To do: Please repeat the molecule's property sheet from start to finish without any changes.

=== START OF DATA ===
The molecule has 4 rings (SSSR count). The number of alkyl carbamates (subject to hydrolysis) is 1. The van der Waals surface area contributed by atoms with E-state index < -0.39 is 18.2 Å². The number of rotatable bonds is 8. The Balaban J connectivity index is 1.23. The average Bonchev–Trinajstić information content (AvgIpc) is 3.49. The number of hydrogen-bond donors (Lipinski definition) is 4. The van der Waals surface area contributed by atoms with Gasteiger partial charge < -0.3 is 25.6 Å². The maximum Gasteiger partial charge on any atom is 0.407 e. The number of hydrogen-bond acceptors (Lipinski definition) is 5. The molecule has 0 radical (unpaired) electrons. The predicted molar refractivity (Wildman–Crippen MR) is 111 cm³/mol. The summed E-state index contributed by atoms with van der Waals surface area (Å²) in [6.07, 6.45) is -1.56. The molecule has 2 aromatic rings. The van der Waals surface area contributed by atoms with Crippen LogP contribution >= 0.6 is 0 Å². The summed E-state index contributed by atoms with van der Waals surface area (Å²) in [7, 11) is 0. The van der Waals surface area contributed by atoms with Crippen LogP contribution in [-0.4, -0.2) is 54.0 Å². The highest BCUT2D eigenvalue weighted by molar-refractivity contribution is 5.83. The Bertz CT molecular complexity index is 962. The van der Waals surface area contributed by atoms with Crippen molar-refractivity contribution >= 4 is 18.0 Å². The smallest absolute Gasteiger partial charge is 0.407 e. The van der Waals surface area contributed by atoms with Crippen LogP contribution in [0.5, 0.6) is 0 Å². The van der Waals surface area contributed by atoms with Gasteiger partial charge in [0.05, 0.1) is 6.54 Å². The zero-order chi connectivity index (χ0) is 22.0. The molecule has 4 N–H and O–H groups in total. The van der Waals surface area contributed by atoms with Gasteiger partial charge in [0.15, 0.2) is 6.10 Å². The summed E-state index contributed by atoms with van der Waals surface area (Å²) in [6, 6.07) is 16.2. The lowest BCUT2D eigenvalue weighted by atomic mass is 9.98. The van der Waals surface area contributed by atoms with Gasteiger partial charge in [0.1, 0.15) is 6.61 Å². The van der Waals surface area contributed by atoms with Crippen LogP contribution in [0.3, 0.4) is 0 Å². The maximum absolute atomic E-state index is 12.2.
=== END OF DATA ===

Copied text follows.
The molecule has 4 rings (SSSR count). The number of alkyl carbamates (subject to hydrolysis) is 1. The van der Waals surface area contributed by atoms with E-state index < -0.39 is 18.2 Å². The number of rotatable bonds is 8. The Balaban J connectivity index is 1.23. The average Bonchev–Trinajstić information content (AvgIpc) is 3.49. The number of hydrogen-bond donors (Lipinski definition) is 4. The van der Waals surface area contributed by atoms with Gasteiger partial charge < -0.3 is 25.6 Å². The maximum Gasteiger partial charge on any atom is 0.407 e. The number of hydrogen-bond acceptors (Lipinski definition) is 5. The molecule has 0 radical (unpaired) electrons. The predicted molar refractivity (Wildman–Crippen MR) is 111 cm³/mol. The summed E-state index contributed by atoms with van der Waals surface area (Å²) in [6.07, 6.45) is -1.56. The molecule has 2 aromatic rings. The van der Waals surface area contributed by atoms with Crippen LogP contribution >= 0.6 is 0 Å². The summed E-state index contributed by atoms with van der Waals surface area (Å²) in [7, 11) is 0. The van der Waals surface area contributed by atoms with Crippen LogP contribution in [-0.4, -0.2) is 54.0 Å². The highest BCUT2D eigenvalue weighted by molar-refractivity contribution is 5.83. The Bertz CT molecular complexity index is 962. The van der Waals surface area contributed by atoms with Crippen molar-refractivity contribution >= 4 is 18.0 Å². The smallest absolute Gasteiger partial charge is 0.407 e. The van der Waals surface area contributed by atoms with Crippen LogP contribution in [0.5, 0.6) is 0 Å². The van der Waals surface area contributed by atoms with Gasteiger partial charge in [0.05, 0.1) is 6.54 Å². The zero-order chi connectivity index (χ0) is 22.0. The molecule has 4 N–H and O–H groups in total. The van der Waals surface area contributed by atoms with Gasteiger partial charge in [0.15, 0.2) is 6.10 Å². The summed E-state index contributed by atoms with van der Waals surface area (Å²) in [6, 6.07) is 16.2. The lowest BCUT2D eigenvalue weighted by atomic mass is 9.98. The van der Waals surface area contributed by atoms with Gasteiger partial charge in [0.1, 0.15) is 6.61 Å². The van der Waals surface area contributed by atoms with Crippen LogP contribution in [0.3, 0.4) is 0 Å². The maximum absolute atomic E-state index is 12.2.